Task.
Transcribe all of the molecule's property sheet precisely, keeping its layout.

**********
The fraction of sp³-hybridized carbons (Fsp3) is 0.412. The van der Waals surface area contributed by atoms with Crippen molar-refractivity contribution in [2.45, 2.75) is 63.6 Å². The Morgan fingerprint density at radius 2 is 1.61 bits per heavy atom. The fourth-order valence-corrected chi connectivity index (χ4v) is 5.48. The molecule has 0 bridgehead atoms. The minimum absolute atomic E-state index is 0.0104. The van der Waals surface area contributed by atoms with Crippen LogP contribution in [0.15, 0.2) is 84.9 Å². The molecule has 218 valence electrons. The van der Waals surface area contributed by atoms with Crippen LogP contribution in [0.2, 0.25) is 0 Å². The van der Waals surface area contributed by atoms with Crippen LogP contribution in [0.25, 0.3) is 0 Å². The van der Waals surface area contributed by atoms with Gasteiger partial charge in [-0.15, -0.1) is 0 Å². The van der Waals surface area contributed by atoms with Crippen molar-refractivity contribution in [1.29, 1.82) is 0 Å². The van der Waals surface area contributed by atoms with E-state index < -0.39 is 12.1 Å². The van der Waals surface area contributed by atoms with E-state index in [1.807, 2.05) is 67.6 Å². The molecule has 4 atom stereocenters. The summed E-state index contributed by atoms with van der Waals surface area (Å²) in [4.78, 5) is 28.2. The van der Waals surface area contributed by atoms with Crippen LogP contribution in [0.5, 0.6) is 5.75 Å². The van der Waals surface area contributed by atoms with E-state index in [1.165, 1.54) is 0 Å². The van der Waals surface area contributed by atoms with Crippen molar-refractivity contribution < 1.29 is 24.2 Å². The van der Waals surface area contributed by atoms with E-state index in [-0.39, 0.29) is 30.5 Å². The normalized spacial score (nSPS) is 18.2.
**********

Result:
The fraction of sp³-hybridized carbons (Fsp3) is 0.412. The van der Waals surface area contributed by atoms with Crippen molar-refractivity contribution in [2.45, 2.75) is 63.6 Å². The Morgan fingerprint density at radius 2 is 1.61 bits per heavy atom. The fourth-order valence-corrected chi connectivity index (χ4v) is 5.48. The molecule has 0 bridgehead atoms. The minimum absolute atomic E-state index is 0.0104. The van der Waals surface area contributed by atoms with Crippen LogP contribution in [0.15, 0.2) is 84.9 Å². The molecule has 218 valence electrons. The van der Waals surface area contributed by atoms with Crippen LogP contribution in [0.2, 0.25) is 0 Å². The van der Waals surface area contributed by atoms with Crippen LogP contribution in [0.25, 0.3) is 0 Å². The van der Waals surface area contributed by atoms with Gasteiger partial charge in [-0.15, -0.1) is 0 Å². The van der Waals surface area contributed by atoms with Crippen molar-refractivity contribution in [1.29, 1.82) is 0 Å². The van der Waals surface area contributed by atoms with E-state index < -0.39 is 12.1 Å². The van der Waals surface area contributed by atoms with E-state index in [1.807, 2.05) is 67.6 Å². The molecule has 4 atom stereocenters. The summed E-state index contributed by atoms with van der Waals surface area (Å²) in [4.78, 5) is 28.2. The van der Waals surface area contributed by atoms with Crippen LogP contribution in [0.5, 0.6) is 5.75 Å². The van der Waals surface area contributed by atoms with E-state index in [1.165, 1.54) is 0 Å². The van der Waals surface area contributed by atoms with Crippen molar-refractivity contribution < 1.29 is 24.2 Å². The van der Waals surface area contributed by atoms with E-state index in [-0.39, 0.29) is 30.5 Å². The normalized spacial score (nSPS) is 18.2.